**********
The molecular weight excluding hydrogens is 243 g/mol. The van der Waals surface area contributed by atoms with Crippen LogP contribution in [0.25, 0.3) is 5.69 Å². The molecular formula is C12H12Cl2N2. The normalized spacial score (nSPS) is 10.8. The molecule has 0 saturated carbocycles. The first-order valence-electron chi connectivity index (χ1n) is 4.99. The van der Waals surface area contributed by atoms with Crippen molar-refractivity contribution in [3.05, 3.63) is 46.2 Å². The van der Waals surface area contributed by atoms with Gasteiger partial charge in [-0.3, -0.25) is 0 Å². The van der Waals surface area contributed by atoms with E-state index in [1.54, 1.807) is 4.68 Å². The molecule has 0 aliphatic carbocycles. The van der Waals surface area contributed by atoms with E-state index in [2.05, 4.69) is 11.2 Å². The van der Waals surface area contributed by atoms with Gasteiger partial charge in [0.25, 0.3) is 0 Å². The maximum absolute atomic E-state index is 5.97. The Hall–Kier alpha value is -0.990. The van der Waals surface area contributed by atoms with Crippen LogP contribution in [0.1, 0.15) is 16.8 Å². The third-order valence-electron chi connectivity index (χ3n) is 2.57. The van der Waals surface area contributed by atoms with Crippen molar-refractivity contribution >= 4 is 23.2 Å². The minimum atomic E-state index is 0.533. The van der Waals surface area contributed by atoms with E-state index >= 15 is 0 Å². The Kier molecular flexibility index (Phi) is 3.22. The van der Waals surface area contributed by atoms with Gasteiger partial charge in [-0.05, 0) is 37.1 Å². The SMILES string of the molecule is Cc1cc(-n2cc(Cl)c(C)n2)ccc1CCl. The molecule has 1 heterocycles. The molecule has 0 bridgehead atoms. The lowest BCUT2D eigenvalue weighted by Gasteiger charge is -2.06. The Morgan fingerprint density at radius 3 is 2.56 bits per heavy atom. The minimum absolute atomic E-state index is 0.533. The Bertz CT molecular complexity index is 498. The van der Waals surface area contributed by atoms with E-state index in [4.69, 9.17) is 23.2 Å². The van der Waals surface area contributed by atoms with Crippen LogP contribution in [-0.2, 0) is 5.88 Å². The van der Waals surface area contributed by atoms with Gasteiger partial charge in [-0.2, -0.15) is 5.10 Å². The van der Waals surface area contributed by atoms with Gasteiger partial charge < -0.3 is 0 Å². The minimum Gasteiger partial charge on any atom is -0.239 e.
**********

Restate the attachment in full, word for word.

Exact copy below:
The molecular weight excluding hydrogens is 243 g/mol. The van der Waals surface area contributed by atoms with Crippen LogP contribution in [0.25, 0.3) is 5.69 Å². The molecular formula is C12H12Cl2N2. The normalized spacial score (nSPS) is 10.8. The molecule has 0 saturated carbocycles. The first-order valence-electron chi connectivity index (χ1n) is 4.99. The van der Waals surface area contributed by atoms with Crippen molar-refractivity contribution in [3.05, 3.63) is 46.2 Å². The van der Waals surface area contributed by atoms with Gasteiger partial charge in [-0.3, -0.25) is 0 Å². The van der Waals surface area contributed by atoms with E-state index in [1.54, 1.807) is 4.68 Å². The molecule has 0 aliphatic carbocycles. The van der Waals surface area contributed by atoms with E-state index in [2.05, 4.69) is 11.2 Å². The van der Waals surface area contributed by atoms with Gasteiger partial charge in [0.25, 0.3) is 0 Å². The maximum absolute atomic E-state index is 5.97. The Hall–Kier alpha value is -0.990. The van der Waals surface area contributed by atoms with Crippen LogP contribution in [0.1, 0.15) is 16.8 Å². The third-order valence-electron chi connectivity index (χ3n) is 2.57. The van der Waals surface area contributed by atoms with Crippen molar-refractivity contribution >= 4 is 23.2 Å². The minimum atomic E-state index is 0.533. The van der Waals surface area contributed by atoms with E-state index >= 15 is 0 Å². The Kier molecular flexibility index (Phi) is 3.22. The van der Waals surface area contributed by atoms with Gasteiger partial charge in [-0.05, 0) is 37.1 Å². The SMILES string of the molecule is Cc1cc(-n2cc(Cl)c(C)n2)ccc1CCl. The molecule has 1 heterocycles. The molecule has 0 bridgehead atoms. The lowest BCUT2D eigenvalue weighted by Gasteiger charge is -2.06. The Morgan fingerprint density at radius 3 is 2.56 bits per heavy atom. The minimum absolute atomic E-state index is 0.533. The Bertz CT molecular complexity index is 498. The van der Waals surface area contributed by atoms with E-state index in [4.69, 9.17) is 23.2 Å². The van der Waals surface area contributed by atoms with Crippen LogP contribution in [-0.2, 0) is 5.88 Å². The van der Waals surface area contributed by atoms with Gasteiger partial charge in [-0.2, -0.15) is 5.10 Å². The van der Waals surface area contributed by atoms with Gasteiger partial charge < -0.3 is 0 Å². The minimum Gasteiger partial charge on any atom is -0.239 e.